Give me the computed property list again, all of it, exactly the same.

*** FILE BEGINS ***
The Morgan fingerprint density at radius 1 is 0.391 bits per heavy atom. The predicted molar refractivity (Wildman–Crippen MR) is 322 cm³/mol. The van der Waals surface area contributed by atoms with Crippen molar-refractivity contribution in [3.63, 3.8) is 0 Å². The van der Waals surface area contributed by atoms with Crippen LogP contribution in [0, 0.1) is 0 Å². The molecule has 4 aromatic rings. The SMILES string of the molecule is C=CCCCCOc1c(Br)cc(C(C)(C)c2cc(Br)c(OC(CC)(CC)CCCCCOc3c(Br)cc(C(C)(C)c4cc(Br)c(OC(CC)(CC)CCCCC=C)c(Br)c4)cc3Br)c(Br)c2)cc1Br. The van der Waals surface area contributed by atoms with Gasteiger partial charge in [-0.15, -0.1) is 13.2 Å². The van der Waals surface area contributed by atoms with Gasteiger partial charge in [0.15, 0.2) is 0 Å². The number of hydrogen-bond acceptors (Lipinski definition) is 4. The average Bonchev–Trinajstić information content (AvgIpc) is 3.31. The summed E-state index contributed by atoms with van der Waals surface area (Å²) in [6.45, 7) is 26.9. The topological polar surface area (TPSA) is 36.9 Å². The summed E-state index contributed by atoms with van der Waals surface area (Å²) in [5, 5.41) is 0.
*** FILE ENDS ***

The Morgan fingerprint density at radius 1 is 0.391 bits per heavy atom. The predicted molar refractivity (Wildman–Crippen MR) is 322 cm³/mol. The van der Waals surface area contributed by atoms with Crippen molar-refractivity contribution in [3.63, 3.8) is 0 Å². The van der Waals surface area contributed by atoms with Crippen LogP contribution in [0, 0.1) is 0 Å². The molecule has 4 aromatic rings. The SMILES string of the molecule is C=CCCCCOc1c(Br)cc(C(C)(C)c2cc(Br)c(OC(CC)(CC)CCCCCOc3c(Br)cc(C(C)(C)c4cc(Br)c(OC(CC)(CC)CCCCC=C)c(Br)c4)cc3Br)c(Br)c2)cc1Br. The van der Waals surface area contributed by atoms with Gasteiger partial charge in [-0.15, -0.1) is 13.2 Å². The van der Waals surface area contributed by atoms with Gasteiger partial charge in [0.15, 0.2) is 0 Å². The number of hydrogen-bond acceptors (Lipinski definition) is 4. The average Bonchev–Trinajstić information content (AvgIpc) is 3.31. The summed E-state index contributed by atoms with van der Waals surface area (Å²) in [6.45, 7) is 26.9. The topological polar surface area (TPSA) is 36.9 Å². The summed E-state index contributed by atoms with van der Waals surface area (Å²) in [5, 5.41) is 0.